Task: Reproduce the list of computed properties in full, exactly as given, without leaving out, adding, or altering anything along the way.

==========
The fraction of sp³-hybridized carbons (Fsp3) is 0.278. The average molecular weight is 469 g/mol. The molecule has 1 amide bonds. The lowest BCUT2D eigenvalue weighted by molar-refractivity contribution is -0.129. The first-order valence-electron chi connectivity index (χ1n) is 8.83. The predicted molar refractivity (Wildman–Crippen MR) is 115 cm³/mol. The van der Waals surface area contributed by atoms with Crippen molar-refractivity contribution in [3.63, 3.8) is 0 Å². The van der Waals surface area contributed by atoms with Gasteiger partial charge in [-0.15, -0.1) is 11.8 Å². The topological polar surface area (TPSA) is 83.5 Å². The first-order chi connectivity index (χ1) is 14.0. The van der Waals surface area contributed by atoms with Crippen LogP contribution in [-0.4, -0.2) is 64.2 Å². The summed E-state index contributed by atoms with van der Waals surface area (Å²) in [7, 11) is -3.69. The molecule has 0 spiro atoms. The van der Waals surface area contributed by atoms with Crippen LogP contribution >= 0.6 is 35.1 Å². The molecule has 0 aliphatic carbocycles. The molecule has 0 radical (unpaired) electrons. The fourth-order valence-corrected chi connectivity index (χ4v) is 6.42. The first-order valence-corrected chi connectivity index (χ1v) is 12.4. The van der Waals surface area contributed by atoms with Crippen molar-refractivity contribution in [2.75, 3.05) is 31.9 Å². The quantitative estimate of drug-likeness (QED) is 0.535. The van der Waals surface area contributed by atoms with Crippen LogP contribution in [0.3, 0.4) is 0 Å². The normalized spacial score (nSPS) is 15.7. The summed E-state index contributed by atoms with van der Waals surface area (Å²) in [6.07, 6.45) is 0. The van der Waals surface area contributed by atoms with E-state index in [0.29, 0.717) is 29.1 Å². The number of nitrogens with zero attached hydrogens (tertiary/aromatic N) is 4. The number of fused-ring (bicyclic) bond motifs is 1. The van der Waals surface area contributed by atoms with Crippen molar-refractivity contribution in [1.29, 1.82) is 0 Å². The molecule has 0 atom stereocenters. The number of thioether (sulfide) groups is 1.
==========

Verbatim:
The fraction of sp³-hybridized carbons (Fsp3) is 0.278. The average molecular weight is 469 g/mol. The molecule has 1 amide bonds. The lowest BCUT2D eigenvalue weighted by molar-refractivity contribution is -0.129. The first-order valence-electron chi connectivity index (χ1n) is 8.83. The predicted molar refractivity (Wildman–Crippen MR) is 115 cm³/mol. The van der Waals surface area contributed by atoms with Crippen molar-refractivity contribution in [3.63, 3.8) is 0 Å². The van der Waals surface area contributed by atoms with Gasteiger partial charge in [-0.15, -0.1) is 11.8 Å². The topological polar surface area (TPSA) is 83.5 Å². The first-order chi connectivity index (χ1) is 14.0. The van der Waals surface area contributed by atoms with Crippen LogP contribution in [-0.4, -0.2) is 64.2 Å². The summed E-state index contributed by atoms with van der Waals surface area (Å²) in [7, 11) is -3.69. The molecule has 0 spiro atoms. The van der Waals surface area contributed by atoms with Crippen LogP contribution >= 0.6 is 35.1 Å². The molecule has 0 aliphatic carbocycles. The molecule has 0 radical (unpaired) electrons. The fourth-order valence-corrected chi connectivity index (χ4v) is 6.42. The first-order valence-corrected chi connectivity index (χ1v) is 12.4. The van der Waals surface area contributed by atoms with Crippen molar-refractivity contribution in [2.75, 3.05) is 31.9 Å². The quantitative estimate of drug-likeness (QED) is 0.535. The van der Waals surface area contributed by atoms with Crippen LogP contribution in [0.3, 0.4) is 0 Å². The normalized spacial score (nSPS) is 15.7. The summed E-state index contributed by atoms with van der Waals surface area (Å²) in [6.07, 6.45) is 0. The van der Waals surface area contributed by atoms with E-state index in [0.29, 0.717) is 29.1 Å². The number of nitrogens with zero attached hydrogens (tertiary/aromatic N) is 4. The number of fused-ring (bicyclic) bond motifs is 1. The van der Waals surface area contributed by atoms with Crippen molar-refractivity contribution in [1.29, 1.82) is 0 Å². The molecule has 0 atom stereocenters. The number of thioether (sulfide) groups is 1.